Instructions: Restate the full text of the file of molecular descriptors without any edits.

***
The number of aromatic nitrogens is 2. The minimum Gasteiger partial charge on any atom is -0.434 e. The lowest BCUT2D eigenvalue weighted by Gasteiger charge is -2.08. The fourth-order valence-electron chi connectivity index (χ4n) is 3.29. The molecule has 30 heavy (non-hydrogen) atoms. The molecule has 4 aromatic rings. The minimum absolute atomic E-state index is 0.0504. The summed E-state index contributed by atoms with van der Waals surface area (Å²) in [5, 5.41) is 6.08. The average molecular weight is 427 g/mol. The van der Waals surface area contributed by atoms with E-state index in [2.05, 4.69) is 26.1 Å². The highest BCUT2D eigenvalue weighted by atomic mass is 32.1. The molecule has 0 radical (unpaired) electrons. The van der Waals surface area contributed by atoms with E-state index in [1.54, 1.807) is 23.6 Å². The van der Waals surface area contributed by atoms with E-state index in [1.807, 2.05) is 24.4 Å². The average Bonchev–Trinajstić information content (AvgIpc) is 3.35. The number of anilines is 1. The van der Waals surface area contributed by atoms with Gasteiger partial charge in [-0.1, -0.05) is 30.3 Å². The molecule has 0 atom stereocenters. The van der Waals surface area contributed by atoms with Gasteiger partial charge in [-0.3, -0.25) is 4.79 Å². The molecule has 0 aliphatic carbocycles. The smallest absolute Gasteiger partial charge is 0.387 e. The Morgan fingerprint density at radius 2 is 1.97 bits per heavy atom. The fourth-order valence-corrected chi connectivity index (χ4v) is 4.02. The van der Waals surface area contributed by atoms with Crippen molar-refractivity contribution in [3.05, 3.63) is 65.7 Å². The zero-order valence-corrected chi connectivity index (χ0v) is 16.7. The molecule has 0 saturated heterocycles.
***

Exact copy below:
The number of aromatic nitrogens is 2. The minimum Gasteiger partial charge on any atom is -0.434 e. The lowest BCUT2D eigenvalue weighted by Gasteiger charge is -2.08. The fourth-order valence-electron chi connectivity index (χ4n) is 3.29. The molecule has 30 heavy (non-hydrogen) atoms. The molecule has 4 aromatic rings. The minimum absolute atomic E-state index is 0.0504. The summed E-state index contributed by atoms with van der Waals surface area (Å²) in [5, 5.41) is 6.08. The average molecular weight is 427 g/mol. The van der Waals surface area contributed by atoms with E-state index in [2.05, 4.69) is 26.1 Å². The highest BCUT2D eigenvalue weighted by atomic mass is 32.1. The molecule has 0 radical (unpaired) electrons. The van der Waals surface area contributed by atoms with E-state index in [1.54, 1.807) is 23.6 Å². The van der Waals surface area contributed by atoms with E-state index in [1.807, 2.05) is 24.4 Å². The average Bonchev–Trinajstić information content (AvgIpc) is 3.35. The number of anilines is 1. The van der Waals surface area contributed by atoms with Gasteiger partial charge in [-0.1, -0.05) is 30.3 Å². The molecule has 0 atom stereocenters. The van der Waals surface area contributed by atoms with Gasteiger partial charge in [-0.3, -0.25) is 4.79 Å². The molecule has 0 aliphatic carbocycles. The smallest absolute Gasteiger partial charge is 0.387 e. The Morgan fingerprint density at radius 2 is 1.97 bits per heavy atom. The fourth-order valence-corrected chi connectivity index (χ4v) is 4.02. The van der Waals surface area contributed by atoms with Crippen molar-refractivity contribution in [3.05, 3.63) is 65.7 Å². The zero-order valence-corrected chi connectivity index (χ0v) is 16.7. The molecule has 0 saturated heterocycles.